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Herriman Journal

‘The Point’ is prosperity say city officials

Oct 28, 2020 03:09PM ● By Mimi Darley Dutton

By Mimi Darley Dutton|[email protected]

They say it will be an economic boon for generations to come. That’s “The Point.” 

“This 700-acres represents hope,” Lt. Gov. Spencer Cox told those gathered outside at a socially distanced, September press conference held where the state prison currently sits. “It’s a multi-generational opportunity we may never see again,” Cox said, adding that the chance to redevelop the state-owned land situated between mass transit and the tech corridor coincides well with the movement to “rethink corrections in this country.” A new prison will be built in the process at a location near the airport, one that was selected in 2015 when redevelopment plans began.

Draper Mayor Troy Walker called it “the win-win of our time.” Walker said the current prison is antiquated while the new prison will be cheaper to operate and safer for those who staff it. “Instead of being a prison, it will be a place of correction,” he said. Since the beginning of his involvement with planning for redevelopment of the site located in his city’s boundaries, Walker has envisioned a place you can get into and out of without owning a vehicle, thus helping with issues of air quality and traffic congestion, all while bringing economic prosperity to the area. “This is going to be awesome…world class,” he said. 

The project has been named The Point. Where currently the landscape is dominated by concrete and barbed wire, local leaders and politicians envision an “innovation hub” with technological advancement, cutting-edge jobs and varied employment opportunities, mixed-use development including residences, shops and restaurants, parks and open space. In addition to the state-owned 700 acres where the prison currently sits, there are 20,000 undeveloped acres in the area that will also be developed as part of The Point.

The Point of the Mountain Development Commission projects that by 2050, benefits from the proper development of the area could result in 150,000 new high-paying jobs across the Wasatch Front, an average annual income increase of $10,000 to Wasatch Front households, and an increase of billions of dollars in state and municipal revenues. 

Alan Matheson serves as Executive Director of The Point. Matheson called it one of the best development opportunities in the entire country. “Now we need the imagination and will equal to that opportunity,” Matheson said. To that end, he announced that The Point of the Mountain State Land Authority Board hired Steve Kellenberg, a nationally renowned expert on sustainable communities. Kellenberg has been tasked with creating a master plan for the site. His resume includes large-scale developments around the world including the Middle East, China, Singapore and South America. “We can create a model others can follow, with cutting edge, world-class jobs so our young people can stay here, close to family,” Matheson said.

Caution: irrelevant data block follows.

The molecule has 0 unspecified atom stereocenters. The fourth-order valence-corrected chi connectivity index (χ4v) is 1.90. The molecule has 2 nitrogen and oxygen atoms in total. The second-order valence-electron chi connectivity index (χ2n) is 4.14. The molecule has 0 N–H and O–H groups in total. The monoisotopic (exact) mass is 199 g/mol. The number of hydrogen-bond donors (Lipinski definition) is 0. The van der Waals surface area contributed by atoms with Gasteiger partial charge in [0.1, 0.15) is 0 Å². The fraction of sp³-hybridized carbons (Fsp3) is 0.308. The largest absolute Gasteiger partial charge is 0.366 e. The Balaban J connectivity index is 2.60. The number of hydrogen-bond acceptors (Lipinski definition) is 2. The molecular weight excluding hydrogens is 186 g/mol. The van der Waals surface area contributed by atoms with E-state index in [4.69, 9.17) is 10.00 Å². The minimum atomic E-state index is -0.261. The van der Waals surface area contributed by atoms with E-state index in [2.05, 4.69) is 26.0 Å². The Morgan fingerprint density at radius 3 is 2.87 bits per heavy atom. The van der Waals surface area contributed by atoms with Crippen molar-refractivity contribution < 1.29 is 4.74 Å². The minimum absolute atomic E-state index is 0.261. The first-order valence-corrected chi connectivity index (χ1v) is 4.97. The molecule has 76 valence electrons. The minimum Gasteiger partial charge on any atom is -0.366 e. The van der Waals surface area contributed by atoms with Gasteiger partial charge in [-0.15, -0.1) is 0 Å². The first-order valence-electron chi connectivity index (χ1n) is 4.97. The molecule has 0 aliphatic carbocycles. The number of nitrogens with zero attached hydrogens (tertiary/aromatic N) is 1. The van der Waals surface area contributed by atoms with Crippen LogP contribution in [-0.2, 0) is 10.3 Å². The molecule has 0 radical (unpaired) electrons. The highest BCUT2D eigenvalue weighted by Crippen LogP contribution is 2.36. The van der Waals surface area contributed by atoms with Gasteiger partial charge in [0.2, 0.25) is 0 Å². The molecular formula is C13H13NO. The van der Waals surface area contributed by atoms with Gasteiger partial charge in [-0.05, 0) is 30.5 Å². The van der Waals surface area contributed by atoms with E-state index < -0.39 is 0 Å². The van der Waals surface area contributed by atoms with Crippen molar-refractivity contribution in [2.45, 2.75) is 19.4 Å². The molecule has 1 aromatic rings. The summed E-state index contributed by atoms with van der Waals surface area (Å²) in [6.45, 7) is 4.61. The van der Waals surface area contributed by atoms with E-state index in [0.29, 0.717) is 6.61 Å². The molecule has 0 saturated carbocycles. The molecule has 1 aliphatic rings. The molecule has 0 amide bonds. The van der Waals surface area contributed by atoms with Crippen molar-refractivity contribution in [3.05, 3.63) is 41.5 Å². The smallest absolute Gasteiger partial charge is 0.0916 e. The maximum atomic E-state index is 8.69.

Following the hiring of Kellenberg, Matheson indicated the next step will be hiring a planning team from a worldwide search. “We’ll select the top firm to start beginning in 2021,” he said. Implementation of that plan will happen in 2022 and beyond. 

According to The Point’s officials, Utah has the youngest population in the country, making for a young and digitally competent workforce. They feel that workforce will thrive in the job markets of the future, and that The Point is the perfect location for a great deal of that growth because it is situated between Salt Lake and Utah counties, both projected to grow to a population of 1.5 million people each by 2060.

Salt Lake County Mayor Jenny Wilson said she greatly values that she can get to Draper, Herriman, Magna and back to Salt Lake City easily, but she knows that’s not the case for many cities in the nation. “We need to move throughout our county. We can’t be socked in because that would be the failure of us all. Our land use is tied to our economic success,” Wilson said. 

Theresa Foxley is president and CEO of the Economic Development Corporation of Utah. Foxley said that embarking on this planning process during Covid-19 has a “silver lining” in that planners can build on lessons learned during the pandemic. 

Matheson pledged that the development’s officials will “operate with transparency and accountability” and that their meetings will be open to all and livestreamed on website. 

“The biggest concern is that we wouldn’t dream big enough. We think we can do something generations forward will look back on…this site belongs to the people of Utah,” Cox said. 

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